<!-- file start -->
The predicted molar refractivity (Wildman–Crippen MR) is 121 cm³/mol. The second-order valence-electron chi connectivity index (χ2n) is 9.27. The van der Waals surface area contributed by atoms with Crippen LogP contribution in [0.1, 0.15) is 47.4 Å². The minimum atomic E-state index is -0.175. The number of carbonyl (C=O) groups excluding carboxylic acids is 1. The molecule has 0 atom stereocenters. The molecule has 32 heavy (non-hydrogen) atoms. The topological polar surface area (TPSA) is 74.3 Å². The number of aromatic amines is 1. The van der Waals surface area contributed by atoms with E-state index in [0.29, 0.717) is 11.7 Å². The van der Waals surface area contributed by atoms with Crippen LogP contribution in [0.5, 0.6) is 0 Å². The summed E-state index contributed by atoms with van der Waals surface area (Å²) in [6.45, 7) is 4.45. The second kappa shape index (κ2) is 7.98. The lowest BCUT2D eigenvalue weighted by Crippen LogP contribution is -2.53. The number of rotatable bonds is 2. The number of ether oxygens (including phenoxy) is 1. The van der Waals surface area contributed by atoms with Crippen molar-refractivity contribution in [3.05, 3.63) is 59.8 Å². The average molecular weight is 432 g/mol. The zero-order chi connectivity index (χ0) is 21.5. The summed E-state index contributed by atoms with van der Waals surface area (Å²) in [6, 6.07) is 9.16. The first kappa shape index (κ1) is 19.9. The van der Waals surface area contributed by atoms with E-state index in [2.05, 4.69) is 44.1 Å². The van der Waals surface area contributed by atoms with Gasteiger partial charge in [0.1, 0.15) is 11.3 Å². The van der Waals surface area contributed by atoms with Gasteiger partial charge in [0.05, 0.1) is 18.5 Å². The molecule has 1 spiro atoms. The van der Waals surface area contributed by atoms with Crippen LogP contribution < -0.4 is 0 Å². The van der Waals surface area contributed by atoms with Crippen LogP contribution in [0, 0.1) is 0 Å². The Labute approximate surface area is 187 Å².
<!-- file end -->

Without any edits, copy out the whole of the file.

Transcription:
The predicted molar refractivity (Wildman–Crippen MR) is 121 cm³/mol. The second-order valence-electron chi connectivity index (χ2n) is 9.27. The van der Waals surface area contributed by atoms with Crippen LogP contribution in [0.1, 0.15) is 47.4 Å². The minimum atomic E-state index is -0.175. The number of carbonyl (C=O) groups excluding carboxylic acids is 1. The molecule has 0 atom stereocenters. The molecule has 32 heavy (non-hydrogen) atoms. The topological polar surface area (TPSA) is 74.3 Å². The number of aromatic amines is 1. The van der Waals surface area contributed by atoms with E-state index in [0.29, 0.717) is 11.7 Å². The van der Waals surface area contributed by atoms with Crippen LogP contribution in [0.5, 0.6) is 0 Å². The summed E-state index contributed by atoms with van der Waals surface area (Å²) in [6.45, 7) is 4.45. The second kappa shape index (κ2) is 7.98. The lowest BCUT2D eigenvalue weighted by Crippen LogP contribution is -2.53. The number of rotatable bonds is 2. The number of ether oxygens (including phenoxy) is 1. The van der Waals surface area contributed by atoms with Crippen molar-refractivity contribution in [3.05, 3.63) is 59.8 Å². The average molecular weight is 432 g/mol. The zero-order chi connectivity index (χ0) is 21.5. The summed E-state index contributed by atoms with van der Waals surface area (Å²) in [6, 6.07) is 9.16. The first kappa shape index (κ1) is 19.9. The van der Waals surface area contributed by atoms with E-state index in [2.05, 4.69) is 44.1 Å². The van der Waals surface area contributed by atoms with Gasteiger partial charge in [0.1, 0.15) is 11.3 Å². The van der Waals surface area contributed by atoms with Gasteiger partial charge in [0.05, 0.1) is 18.5 Å². The molecule has 1 spiro atoms. The van der Waals surface area contributed by atoms with Crippen LogP contribution < -0.4 is 0 Å². The van der Waals surface area contributed by atoms with Crippen LogP contribution in [0, 0.1) is 0 Å². The Labute approximate surface area is 187 Å².